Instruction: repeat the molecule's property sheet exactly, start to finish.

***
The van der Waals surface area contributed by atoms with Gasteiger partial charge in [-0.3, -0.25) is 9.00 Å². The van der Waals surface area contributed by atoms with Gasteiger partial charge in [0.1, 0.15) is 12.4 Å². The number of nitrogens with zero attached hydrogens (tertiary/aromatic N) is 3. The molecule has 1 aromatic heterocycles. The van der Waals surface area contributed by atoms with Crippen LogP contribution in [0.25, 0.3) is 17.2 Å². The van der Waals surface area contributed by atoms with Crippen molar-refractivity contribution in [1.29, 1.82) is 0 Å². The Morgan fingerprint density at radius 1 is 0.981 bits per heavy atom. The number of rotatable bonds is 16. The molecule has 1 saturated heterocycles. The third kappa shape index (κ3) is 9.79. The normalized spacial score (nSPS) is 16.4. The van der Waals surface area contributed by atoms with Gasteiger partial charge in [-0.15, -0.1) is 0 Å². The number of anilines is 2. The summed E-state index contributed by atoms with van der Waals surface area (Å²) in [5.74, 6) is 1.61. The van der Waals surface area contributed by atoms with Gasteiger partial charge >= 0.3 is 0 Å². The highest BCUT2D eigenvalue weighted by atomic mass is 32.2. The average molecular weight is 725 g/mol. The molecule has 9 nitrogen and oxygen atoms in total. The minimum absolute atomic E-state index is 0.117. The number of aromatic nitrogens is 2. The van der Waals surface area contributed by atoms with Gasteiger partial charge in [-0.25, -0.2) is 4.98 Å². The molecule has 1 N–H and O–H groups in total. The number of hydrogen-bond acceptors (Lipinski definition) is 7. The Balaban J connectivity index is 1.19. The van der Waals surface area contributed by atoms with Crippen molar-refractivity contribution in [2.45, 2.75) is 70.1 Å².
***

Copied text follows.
The van der Waals surface area contributed by atoms with Gasteiger partial charge in [-0.3, -0.25) is 9.00 Å². The van der Waals surface area contributed by atoms with Gasteiger partial charge in [0.1, 0.15) is 12.4 Å². The number of nitrogens with zero attached hydrogens (tertiary/aromatic N) is 3. The molecule has 1 aromatic heterocycles. The van der Waals surface area contributed by atoms with Crippen LogP contribution in [0.25, 0.3) is 17.2 Å². The van der Waals surface area contributed by atoms with Crippen molar-refractivity contribution in [1.29, 1.82) is 0 Å². The Morgan fingerprint density at radius 1 is 0.981 bits per heavy atom. The number of rotatable bonds is 16. The molecule has 1 saturated heterocycles. The third kappa shape index (κ3) is 9.79. The normalized spacial score (nSPS) is 16.4. The van der Waals surface area contributed by atoms with Gasteiger partial charge in [-0.15, -0.1) is 0 Å². The number of anilines is 2. The summed E-state index contributed by atoms with van der Waals surface area (Å²) in [5.74, 6) is 1.61. The van der Waals surface area contributed by atoms with Gasteiger partial charge >= 0.3 is 0 Å². The highest BCUT2D eigenvalue weighted by atomic mass is 32.2. The average molecular weight is 725 g/mol. The molecule has 9 nitrogen and oxygen atoms in total. The minimum absolute atomic E-state index is 0.117. The number of aromatic nitrogens is 2. The van der Waals surface area contributed by atoms with Gasteiger partial charge in [-0.25, -0.2) is 4.98 Å². The molecule has 1 N–H and O–H groups in total. The number of hydrogen-bond acceptors (Lipinski definition) is 7. The Balaban J connectivity index is 1.19. The van der Waals surface area contributed by atoms with Crippen molar-refractivity contribution in [2.45, 2.75) is 70.1 Å².